Having the privilege of living in a national security/police state, there is a very good chance that you will encounter cops sometime in the near future. If you are a minority, your chances will likely increase. Your chances will further grow exponentially if you do not rely on “our representatives” to determine your politics, and will be a given if you act on this.
At a recent legal workshop I attended, a public defender with activist experience explained this was because the criminal “justice” system is based on the assumption that there are law breakers “out there” in society who are adversarial to police officers and the “rule of law.” The majority of upright citizens must be protected from this minority of “deviant” law breakers. This results in the over-criminalization of those who simply appear to be outside the mainstream or norm, i.e. poor people, minorities, “activists,” “punks,” “hippies,” “pot heads,” etc. Further, the paychecks of cops depend on locking these “deviants” up.
The workshop facilitator shared a few general guidelines:
- Don’t trust cops; they frequently lie.
- Don’t talk to cops; they can use this to incriminate you.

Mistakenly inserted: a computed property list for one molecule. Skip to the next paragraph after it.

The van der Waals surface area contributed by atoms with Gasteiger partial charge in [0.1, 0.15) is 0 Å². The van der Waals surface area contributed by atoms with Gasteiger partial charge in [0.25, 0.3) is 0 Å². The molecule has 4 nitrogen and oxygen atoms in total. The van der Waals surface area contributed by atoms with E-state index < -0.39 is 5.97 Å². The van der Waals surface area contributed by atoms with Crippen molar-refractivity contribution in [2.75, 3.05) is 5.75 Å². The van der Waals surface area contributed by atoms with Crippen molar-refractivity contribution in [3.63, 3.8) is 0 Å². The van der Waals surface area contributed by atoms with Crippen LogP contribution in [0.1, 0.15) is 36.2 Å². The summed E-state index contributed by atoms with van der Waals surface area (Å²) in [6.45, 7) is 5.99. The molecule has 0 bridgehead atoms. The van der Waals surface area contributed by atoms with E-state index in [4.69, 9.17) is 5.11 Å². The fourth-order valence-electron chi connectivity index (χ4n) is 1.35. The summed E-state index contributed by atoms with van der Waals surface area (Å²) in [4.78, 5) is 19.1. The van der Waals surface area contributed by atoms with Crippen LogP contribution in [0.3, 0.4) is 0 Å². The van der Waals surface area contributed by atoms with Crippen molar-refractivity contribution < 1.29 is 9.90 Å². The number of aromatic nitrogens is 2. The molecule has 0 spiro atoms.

- Don’t let them search; there is no reason ever.
- Don’t let them trick you; they will try.
- Don’t think cops won’t do <insert unlikely action>; they might and have killed people without any legal repercussions. Treat them like wild, dangerous animals.
At the workshop, I was surprised to discover that undercover cops (including informants):
- Are not legally required to identify themselves
- Have “special dispensation” to engage in illegal activities
- Are legally allowed to persuade you to do something illegal; this is because “entrapment” does not cover “deviants” who are “predisposed” to engage in illegal activity like minorities, “activists,” “punks,” etc.
There are three levels of interaction with cops in the U.S. legal system:
1. Mere encounter/conversation
Definition and restrictions: Cops are allowed to watch and ask you questions just like any other person you may happen to run into.